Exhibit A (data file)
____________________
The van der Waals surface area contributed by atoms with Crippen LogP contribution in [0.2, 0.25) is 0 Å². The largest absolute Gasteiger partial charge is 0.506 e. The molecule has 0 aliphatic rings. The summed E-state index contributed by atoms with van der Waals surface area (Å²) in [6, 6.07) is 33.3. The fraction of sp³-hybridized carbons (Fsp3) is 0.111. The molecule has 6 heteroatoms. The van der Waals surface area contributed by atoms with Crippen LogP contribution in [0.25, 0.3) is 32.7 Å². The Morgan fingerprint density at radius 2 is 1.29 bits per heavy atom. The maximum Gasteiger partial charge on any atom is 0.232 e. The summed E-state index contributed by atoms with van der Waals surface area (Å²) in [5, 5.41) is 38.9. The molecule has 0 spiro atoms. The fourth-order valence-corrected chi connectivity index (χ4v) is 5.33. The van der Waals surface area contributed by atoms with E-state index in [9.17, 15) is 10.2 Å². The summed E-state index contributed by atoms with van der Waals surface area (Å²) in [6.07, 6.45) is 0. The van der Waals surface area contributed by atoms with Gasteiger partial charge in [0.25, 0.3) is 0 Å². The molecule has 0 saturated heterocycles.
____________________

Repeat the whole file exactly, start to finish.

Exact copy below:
The van der Waals surface area contributed by atoms with Crippen LogP contribution in [0.2, 0.25) is 0 Å². The largest absolute Gasteiger partial charge is 0.506 e. The molecule has 0 aliphatic rings. The summed E-state index contributed by atoms with van der Waals surface area (Å²) in [6, 6.07) is 33.3. The fraction of sp³-hybridized carbons (Fsp3) is 0.111. The molecule has 6 heteroatoms. The van der Waals surface area contributed by atoms with Crippen LogP contribution in [0.25, 0.3) is 32.7 Å². The Morgan fingerprint density at radius 2 is 1.29 bits per heavy atom. The maximum Gasteiger partial charge on any atom is 0.232 e. The summed E-state index contributed by atoms with van der Waals surface area (Å²) in [5, 5.41) is 38.9. The molecule has 0 spiro atoms. The fourth-order valence-corrected chi connectivity index (χ4v) is 5.33. The van der Waals surface area contributed by atoms with E-state index in [9.17, 15) is 10.2 Å². The summed E-state index contributed by atoms with van der Waals surface area (Å²) in [6.07, 6.45) is 0. The van der Waals surface area contributed by atoms with Gasteiger partial charge in [0.25, 0.3) is 0 Å². The molecule has 0 saturated heterocycles.